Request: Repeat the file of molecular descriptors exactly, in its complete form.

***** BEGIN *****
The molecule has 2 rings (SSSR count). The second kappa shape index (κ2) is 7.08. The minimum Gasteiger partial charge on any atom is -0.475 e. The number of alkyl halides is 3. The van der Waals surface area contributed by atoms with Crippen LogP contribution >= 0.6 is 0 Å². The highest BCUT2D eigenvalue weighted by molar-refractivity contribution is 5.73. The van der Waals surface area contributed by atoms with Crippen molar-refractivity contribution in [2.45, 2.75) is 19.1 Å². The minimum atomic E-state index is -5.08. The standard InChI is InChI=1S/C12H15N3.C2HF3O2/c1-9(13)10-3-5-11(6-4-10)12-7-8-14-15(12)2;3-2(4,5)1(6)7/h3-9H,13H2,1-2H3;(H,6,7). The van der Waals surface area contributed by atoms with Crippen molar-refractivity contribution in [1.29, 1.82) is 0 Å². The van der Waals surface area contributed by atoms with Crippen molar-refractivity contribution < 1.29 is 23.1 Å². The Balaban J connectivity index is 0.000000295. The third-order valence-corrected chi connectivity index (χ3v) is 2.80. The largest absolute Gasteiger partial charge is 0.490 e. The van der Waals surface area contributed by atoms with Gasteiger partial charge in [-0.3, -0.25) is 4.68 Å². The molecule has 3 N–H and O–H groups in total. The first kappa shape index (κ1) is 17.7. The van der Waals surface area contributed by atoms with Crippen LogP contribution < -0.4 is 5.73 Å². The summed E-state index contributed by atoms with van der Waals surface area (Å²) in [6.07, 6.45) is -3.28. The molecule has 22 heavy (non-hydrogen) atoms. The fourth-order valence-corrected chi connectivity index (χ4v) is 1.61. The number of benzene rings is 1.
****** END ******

The molecule has 2 rings (SSSR count). The second kappa shape index (κ2) is 7.08. The minimum Gasteiger partial charge on any atom is -0.475 e. The number of alkyl halides is 3. The van der Waals surface area contributed by atoms with Crippen LogP contribution >= 0.6 is 0 Å². The highest BCUT2D eigenvalue weighted by molar-refractivity contribution is 5.73. The van der Waals surface area contributed by atoms with Crippen molar-refractivity contribution in [2.45, 2.75) is 19.1 Å². The minimum atomic E-state index is -5.08. The standard InChI is InChI=1S/C12H15N3.C2HF3O2/c1-9(13)10-3-5-11(6-4-10)12-7-8-14-15(12)2;3-2(4,5)1(6)7/h3-9H,13H2,1-2H3;(H,6,7). The van der Waals surface area contributed by atoms with Crippen molar-refractivity contribution in [1.29, 1.82) is 0 Å². The van der Waals surface area contributed by atoms with Crippen molar-refractivity contribution < 1.29 is 23.1 Å². The Balaban J connectivity index is 0.000000295. The third-order valence-corrected chi connectivity index (χ3v) is 2.80. The largest absolute Gasteiger partial charge is 0.490 e. The van der Waals surface area contributed by atoms with Gasteiger partial charge in [-0.3, -0.25) is 4.68 Å². The molecule has 3 N–H and O–H groups in total. The first kappa shape index (κ1) is 17.7. The van der Waals surface area contributed by atoms with Crippen LogP contribution < -0.4 is 5.73 Å². The summed E-state index contributed by atoms with van der Waals surface area (Å²) in [6.07, 6.45) is -3.28. The molecule has 22 heavy (non-hydrogen) atoms. The fourth-order valence-corrected chi connectivity index (χ4v) is 1.61. The number of benzene rings is 1.